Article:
The 1980s brought forth a novel economic reality for architectural production: Where the critique of modernism’s deterministic universalism in the late 1960s and 1970s had resulted in new architectural models, neoliberal concepts of new-governance and incremental planning models now replaced the synoptic planning and growth-regimes of the post-war decades. As a result, the building industry, which through the 1950s and 60 had been instrumental to the comprehensive planning models of the era, was prone to a new economic reality redefining the relationship between client and architect. New real estate development models increased demands of architectural performance, as the architectural project itself became a primary urban development tool. Consequently, architectural representations and architectural visualization techniques embedded architecture deeply in the economics of real estate. The narratives of neoliberalist urban development revolved around consumerism and globalization, where combining recreation, entertainment and work was integral to the new post-Fordist logics of production. The post-Fordist economy replaced the Keynesian-Fordist paradigm, defined by the close bonds between government, industry and labor unions, and the separation of domesticity and leisure, (consumption), from the realm of work (production).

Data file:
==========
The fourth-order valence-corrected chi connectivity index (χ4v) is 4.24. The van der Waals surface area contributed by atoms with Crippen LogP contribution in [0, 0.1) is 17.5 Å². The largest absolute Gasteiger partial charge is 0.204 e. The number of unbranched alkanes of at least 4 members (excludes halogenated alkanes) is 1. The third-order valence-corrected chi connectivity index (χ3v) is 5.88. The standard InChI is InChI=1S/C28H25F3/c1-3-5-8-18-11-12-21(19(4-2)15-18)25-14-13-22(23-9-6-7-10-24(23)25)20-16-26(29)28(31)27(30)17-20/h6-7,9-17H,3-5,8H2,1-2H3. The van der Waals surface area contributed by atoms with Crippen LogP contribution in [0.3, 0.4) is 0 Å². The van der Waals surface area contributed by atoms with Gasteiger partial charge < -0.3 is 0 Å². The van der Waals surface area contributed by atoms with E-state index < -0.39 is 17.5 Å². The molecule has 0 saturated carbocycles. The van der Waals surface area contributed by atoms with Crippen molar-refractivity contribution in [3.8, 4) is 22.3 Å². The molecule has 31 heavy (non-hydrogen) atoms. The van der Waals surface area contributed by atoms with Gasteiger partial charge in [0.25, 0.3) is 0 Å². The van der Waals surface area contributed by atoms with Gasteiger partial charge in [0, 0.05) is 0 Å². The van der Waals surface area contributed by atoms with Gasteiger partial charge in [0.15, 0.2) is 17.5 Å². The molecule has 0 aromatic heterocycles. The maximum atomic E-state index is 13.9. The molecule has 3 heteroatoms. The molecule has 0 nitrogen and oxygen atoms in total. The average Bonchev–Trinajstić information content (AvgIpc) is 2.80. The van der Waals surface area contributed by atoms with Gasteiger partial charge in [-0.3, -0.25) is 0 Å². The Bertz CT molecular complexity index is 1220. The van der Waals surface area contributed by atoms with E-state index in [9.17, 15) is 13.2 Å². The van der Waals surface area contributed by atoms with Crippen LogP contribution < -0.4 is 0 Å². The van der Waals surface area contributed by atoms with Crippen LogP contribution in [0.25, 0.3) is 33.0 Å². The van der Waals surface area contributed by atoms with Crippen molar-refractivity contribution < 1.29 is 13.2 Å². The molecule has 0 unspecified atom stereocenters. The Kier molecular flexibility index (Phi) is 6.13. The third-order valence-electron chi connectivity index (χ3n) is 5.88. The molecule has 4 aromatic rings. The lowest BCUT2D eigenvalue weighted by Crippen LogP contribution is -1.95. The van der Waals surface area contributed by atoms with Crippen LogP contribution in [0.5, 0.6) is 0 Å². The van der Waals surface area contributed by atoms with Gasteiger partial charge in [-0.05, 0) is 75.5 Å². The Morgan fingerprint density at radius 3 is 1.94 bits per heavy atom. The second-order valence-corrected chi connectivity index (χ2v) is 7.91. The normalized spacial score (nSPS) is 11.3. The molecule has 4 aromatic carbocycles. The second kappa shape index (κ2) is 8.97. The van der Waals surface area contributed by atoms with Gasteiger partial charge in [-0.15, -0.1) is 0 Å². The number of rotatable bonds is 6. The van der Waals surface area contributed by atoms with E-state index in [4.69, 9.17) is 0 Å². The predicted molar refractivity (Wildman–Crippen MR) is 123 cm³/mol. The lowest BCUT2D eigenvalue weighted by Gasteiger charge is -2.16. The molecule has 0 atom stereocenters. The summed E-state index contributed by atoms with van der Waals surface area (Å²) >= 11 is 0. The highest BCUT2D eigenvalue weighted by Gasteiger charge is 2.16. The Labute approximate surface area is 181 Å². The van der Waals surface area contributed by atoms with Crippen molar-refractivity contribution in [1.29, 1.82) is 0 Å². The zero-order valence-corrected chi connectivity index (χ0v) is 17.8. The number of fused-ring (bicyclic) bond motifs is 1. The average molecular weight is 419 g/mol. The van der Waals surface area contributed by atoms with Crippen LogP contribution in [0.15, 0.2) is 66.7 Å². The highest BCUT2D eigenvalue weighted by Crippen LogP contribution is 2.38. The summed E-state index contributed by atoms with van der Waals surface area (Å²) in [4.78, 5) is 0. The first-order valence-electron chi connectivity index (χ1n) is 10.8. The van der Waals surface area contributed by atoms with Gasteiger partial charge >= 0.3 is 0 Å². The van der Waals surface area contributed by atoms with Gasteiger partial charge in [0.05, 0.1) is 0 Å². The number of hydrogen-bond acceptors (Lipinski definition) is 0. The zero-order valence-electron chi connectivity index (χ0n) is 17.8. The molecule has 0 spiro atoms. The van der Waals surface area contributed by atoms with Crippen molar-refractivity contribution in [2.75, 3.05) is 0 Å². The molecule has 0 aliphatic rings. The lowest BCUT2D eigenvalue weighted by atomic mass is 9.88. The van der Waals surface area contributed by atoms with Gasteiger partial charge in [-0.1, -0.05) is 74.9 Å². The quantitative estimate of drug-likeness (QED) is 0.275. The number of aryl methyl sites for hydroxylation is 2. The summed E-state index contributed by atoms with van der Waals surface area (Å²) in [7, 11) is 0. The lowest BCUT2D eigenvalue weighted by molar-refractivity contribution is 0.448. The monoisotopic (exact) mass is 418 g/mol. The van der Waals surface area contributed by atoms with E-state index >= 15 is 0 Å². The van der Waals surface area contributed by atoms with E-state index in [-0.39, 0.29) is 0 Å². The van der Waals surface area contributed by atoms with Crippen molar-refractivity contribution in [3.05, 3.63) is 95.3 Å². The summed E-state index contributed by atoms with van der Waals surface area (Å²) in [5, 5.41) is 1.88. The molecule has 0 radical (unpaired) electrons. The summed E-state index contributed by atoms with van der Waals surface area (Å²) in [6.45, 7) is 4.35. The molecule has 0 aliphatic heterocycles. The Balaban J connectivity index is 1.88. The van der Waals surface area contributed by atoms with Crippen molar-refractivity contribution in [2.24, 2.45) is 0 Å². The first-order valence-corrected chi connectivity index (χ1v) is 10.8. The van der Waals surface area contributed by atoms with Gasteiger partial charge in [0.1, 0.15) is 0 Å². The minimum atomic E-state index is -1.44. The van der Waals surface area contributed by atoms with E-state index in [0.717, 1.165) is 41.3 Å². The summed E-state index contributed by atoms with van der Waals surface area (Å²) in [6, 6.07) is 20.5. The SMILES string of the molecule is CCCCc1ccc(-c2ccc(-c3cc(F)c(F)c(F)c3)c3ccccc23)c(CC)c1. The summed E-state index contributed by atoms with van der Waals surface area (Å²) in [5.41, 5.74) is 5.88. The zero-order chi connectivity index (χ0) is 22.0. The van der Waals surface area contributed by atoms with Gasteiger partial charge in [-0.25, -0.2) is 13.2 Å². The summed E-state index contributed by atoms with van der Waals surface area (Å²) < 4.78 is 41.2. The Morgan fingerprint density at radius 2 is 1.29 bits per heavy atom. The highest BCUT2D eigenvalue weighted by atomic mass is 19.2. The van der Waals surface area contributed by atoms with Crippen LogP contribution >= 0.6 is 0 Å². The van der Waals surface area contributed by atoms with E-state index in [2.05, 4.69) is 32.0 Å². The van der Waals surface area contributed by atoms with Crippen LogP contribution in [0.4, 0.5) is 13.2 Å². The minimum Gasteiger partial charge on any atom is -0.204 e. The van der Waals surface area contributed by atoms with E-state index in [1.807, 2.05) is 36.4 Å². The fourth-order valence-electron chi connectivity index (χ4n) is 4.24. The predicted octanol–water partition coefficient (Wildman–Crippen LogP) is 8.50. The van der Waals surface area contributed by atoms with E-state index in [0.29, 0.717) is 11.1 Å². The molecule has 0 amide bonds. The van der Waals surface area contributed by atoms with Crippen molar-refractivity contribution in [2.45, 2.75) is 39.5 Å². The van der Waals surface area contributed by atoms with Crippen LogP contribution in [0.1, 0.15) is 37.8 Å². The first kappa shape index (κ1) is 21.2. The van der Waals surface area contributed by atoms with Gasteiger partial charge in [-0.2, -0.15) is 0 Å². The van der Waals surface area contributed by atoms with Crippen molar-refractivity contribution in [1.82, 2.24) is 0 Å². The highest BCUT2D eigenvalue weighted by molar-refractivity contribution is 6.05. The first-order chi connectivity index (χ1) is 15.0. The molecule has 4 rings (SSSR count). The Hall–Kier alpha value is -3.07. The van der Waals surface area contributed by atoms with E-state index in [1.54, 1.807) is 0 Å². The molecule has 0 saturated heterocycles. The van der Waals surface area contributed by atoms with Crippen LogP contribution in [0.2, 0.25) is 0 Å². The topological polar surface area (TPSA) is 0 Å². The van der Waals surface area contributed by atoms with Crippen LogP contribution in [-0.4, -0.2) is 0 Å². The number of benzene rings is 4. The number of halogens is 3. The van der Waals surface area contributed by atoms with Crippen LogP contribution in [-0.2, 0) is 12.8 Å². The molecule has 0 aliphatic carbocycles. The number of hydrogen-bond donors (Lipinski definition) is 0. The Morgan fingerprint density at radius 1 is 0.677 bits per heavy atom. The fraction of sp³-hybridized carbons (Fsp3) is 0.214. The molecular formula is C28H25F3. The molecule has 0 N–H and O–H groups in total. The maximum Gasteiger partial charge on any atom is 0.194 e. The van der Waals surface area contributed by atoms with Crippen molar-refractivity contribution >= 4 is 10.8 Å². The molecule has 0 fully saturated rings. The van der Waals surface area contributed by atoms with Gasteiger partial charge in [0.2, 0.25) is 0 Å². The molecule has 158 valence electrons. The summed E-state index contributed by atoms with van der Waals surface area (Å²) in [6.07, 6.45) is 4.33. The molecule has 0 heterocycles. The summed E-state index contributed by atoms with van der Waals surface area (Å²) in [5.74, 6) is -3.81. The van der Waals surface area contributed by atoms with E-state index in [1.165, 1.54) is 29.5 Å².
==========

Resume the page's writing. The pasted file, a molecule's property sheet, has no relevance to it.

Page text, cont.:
The spatial results of post-Fordism are well known from harbor front redevelopments world over. Such project-based urban developments, consisting of large scale architectural interventions and urban designs, were articulated as pedestrianized enclaves centered around shopping and experience, and spearheaded by iconic landmark buildings by architects whose fame grew proportionally to media’s production of images. Increasing property prices in down-towns merged with consumer demands for “urban” lifestyles, leading to accelerated gentrification, bolstered by municipal revitalization- and investment strategies to boost competitiveness and attract investment. Such new entertainment areas utilized the potential market value of social congregation in urban space, and became criticized for their commodification of the social sphere of cities. Still, harbor front redevelopments and the gentrification of the urban core throughout the 1990s and 2000s displayed the social potential inherent in the previously neglected downtowns of the worlds cities.

#3 The architectural object and government